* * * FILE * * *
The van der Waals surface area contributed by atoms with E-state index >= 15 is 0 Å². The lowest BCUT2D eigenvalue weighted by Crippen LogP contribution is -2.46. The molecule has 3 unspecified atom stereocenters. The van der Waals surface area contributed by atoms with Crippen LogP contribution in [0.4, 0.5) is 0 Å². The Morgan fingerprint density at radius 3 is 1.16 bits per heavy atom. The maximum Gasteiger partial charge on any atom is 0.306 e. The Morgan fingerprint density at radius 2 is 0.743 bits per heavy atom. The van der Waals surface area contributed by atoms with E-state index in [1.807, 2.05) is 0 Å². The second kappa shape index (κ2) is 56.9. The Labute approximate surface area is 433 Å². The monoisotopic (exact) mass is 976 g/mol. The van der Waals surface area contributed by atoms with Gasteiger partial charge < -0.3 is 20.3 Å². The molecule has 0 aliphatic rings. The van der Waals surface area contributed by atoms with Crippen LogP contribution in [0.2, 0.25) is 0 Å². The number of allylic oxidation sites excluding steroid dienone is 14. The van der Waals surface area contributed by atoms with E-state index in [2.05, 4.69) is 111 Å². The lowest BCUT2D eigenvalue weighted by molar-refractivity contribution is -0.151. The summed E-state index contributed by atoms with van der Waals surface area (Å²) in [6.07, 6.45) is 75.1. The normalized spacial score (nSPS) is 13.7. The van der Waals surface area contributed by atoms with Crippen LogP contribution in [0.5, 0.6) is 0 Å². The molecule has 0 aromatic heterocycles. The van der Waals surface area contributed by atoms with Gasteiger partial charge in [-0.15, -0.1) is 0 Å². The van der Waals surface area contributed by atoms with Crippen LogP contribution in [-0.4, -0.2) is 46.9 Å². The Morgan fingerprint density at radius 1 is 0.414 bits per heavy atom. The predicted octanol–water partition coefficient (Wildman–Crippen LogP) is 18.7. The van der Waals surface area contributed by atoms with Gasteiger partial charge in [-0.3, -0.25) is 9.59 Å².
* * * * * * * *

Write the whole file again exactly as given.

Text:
The van der Waals surface area contributed by atoms with E-state index >= 15 is 0 Å². The lowest BCUT2D eigenvalue weighted by Crippen LogP contribution is -2.46. The molecule has 3 unspecified atom stereocenters. The van der Waals surface area contributed by atoms with Crippen LogP contribution in [0.4, 0.5) is 0 Å². The Morgan fingerprint density at radius 3 is 1.16 bits per heavy atom. The maximum Gasteiger partial charge on any atom is 0.306 e. The Morgan fingerprint density at radius 2 is 0.743 bits per heavy atom. The van der Waals surface area contributed by atoms with E-state index in [1.807, 2.05) is 0 Å². The second kappa shape index (κ2) is 56.9. The Labute approximate surface area is 433 Å². The monoisotopic (exact) mass is 976 g/mol. The van der Waals surface area contributed by atoms with Gasteiger partial charge < -0.3 is 20.3 Å². The molecule has 0 aliphatic rings. The van der Waals surface area contributed by atoms with Crippen LogP contribution in [0.2, 0.25) is 0 Å². The number of allylic oxidation sites excluding steroid dienone is 14. The van der Waals surface area contributed by atoms with E-state index in [2.05, 4.69) is 111 Å². The lowest BCUT2D eigenvalue weighted by molar-refractivity contribution is -0.151. The summed E-state index contributed by atoms with van der Waals surface area (Å²) in [6.07, 6.45) is 75.1. The normalized spacial score (nSPS) is 13.7. The van der Waals surface area contributed by atoms with Crippen LogP contribution in [0.5, 0.6) is 0 Å². The molecule has 0 aromatic heterocycles. The van der Waals surface area contributed by atoms with Gasteiger partial charge in [-0.15, -0.1) is 0 Å². The van der Waals surface area contributed by atoms with Crippen LogP contribution in [-0.4, -0.2) is 46.9 Å². The Morgan fingerprint density at radius 1 is 0.414 bits per heavy atom. The predicted octanol–water partition coefficient (Wildman–Crippen LogP) is 18.7. The van der Waals surface area contributed by atoms with Gasteiger partial charge in [-0.3, -0.25) is 9.59 Å².